“Such dangerous medical consequences are particularly likely to be present in persons who are long-term heavy users of heroin like Ms. Karaharisis,” the suit said.
Approximately one-quarter of prisoners entering the Bucks county jail system require detox, PrimeCare estimated. Karaharisis was the first of two Bucks inmates who died during heroin withdrawal in the eight months after PrimeCare took over medical care for Bucks County prison.
Marlene Yarnall, 49, of Bensalem, had a fatal cardiac arrest in March 2014, also the third day of her heroin detox at the prison. Yarnell had heart disease, an enlarged heart and high blood pressure that contributed to her death, according to an autopsy. She also had a heart attack during heroin withdrawal at the prison a year earlier, officials confirmed.
Following Yarnall’s death, the newspaper filed a Pennsylvania Right to Know request to obtain PrimeCare’s medical protocols and drug lists used for inmates undergoing drug or alcohol detoxification at the county jail. The county denied the request, but after an appeal, PrimeCare reached a settlement privately and provided the information.
Those PrimeCare medical protocols include a medical screening on inmates performed by a medical staffer, at least a licensed practical nurse, to determine if an inmate requires a detox protocol. A more comprehensive medical screening is done no longer than 14 days after an inmate is admitted, according to the protocol.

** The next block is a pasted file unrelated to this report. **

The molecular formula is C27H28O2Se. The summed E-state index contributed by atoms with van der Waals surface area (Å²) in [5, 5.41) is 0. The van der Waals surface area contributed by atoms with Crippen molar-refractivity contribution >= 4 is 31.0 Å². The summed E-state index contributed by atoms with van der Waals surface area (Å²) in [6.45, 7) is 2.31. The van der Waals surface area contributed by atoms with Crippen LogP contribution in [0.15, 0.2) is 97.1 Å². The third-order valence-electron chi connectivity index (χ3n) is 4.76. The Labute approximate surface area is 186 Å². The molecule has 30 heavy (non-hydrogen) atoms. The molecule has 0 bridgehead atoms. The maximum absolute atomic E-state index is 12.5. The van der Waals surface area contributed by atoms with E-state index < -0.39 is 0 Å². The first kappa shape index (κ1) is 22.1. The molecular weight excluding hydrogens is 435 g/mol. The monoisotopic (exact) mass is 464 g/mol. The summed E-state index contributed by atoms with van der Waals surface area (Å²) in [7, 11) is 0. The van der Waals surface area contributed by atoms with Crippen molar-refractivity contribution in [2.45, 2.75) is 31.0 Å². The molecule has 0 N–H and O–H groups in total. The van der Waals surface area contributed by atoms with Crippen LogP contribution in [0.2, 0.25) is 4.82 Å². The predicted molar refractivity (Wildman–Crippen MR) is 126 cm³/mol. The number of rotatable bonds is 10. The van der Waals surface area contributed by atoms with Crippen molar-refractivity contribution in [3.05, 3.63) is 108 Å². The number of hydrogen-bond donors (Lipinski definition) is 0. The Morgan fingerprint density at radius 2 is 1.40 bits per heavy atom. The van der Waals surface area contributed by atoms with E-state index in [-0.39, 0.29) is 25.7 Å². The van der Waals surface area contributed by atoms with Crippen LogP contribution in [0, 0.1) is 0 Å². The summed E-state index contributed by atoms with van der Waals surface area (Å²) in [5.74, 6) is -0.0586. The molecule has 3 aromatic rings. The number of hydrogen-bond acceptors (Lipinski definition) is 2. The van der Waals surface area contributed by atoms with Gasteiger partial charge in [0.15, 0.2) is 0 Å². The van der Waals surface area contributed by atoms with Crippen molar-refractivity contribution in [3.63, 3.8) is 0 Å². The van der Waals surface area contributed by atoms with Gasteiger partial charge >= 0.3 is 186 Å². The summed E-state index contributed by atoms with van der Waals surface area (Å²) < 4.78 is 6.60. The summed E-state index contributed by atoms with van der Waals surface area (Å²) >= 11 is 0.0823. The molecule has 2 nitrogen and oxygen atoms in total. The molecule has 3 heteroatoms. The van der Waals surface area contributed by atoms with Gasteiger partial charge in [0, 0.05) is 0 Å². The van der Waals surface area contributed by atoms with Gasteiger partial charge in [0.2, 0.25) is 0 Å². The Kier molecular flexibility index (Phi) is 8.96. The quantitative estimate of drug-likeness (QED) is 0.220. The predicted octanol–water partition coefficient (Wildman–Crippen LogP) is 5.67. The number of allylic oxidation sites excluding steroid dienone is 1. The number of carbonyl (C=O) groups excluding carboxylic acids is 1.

PrimeCare generally does not use narcotic substitute tapers as part of its detox protocol for non-pregnant opiate users. Instead, its standard protocol calls for an antihistamine drug called Vistaril, which reduces activity in the central nervous system, to be administered for 10 days.
Inmates who are medically judged to need a narcotic during detox receive Tylenol 3, which contains acetaminophen and codeine, according to the protocol. Detoxing inmates who cannot be medically managed or who experience “extenuating complications” are transferred to a hospital for treatment, PrimeCare previously said.
Pregnant opiate users are transported to a licensed methadone program until they are stabilized; the methadone maintenance treatment is continued while they are incarcerated because detox is too risky to the inmate and fetus. PrimeCare medical staff administers the methadone, according to the protocol.
Additional drugs may be given to ease withdrawal symptoms including Bentyl for stomach cramps, the anti-nausea drug Zofran, and Pepto-Bismol, according to the protocols.
Other standard opiate taper orders include assigning the inmate to the bottom cell bunk for 30 days, in-person medical checks twice a day that include taking the body temperature, blood pressure, respiration and pulse ox levels. An inmate also sees a physician assistant, certified nurse practitioner or medical doctor the next business day after entering the prison, and again on the third and last day of detox, which generally lasts 10 days.
Last year, PrimeCare added a third medical visit during the 10-day detox treatment period at the Bucks County prison, a change the company claimed was the result of changes in the inmate population, not the two inmate deaths.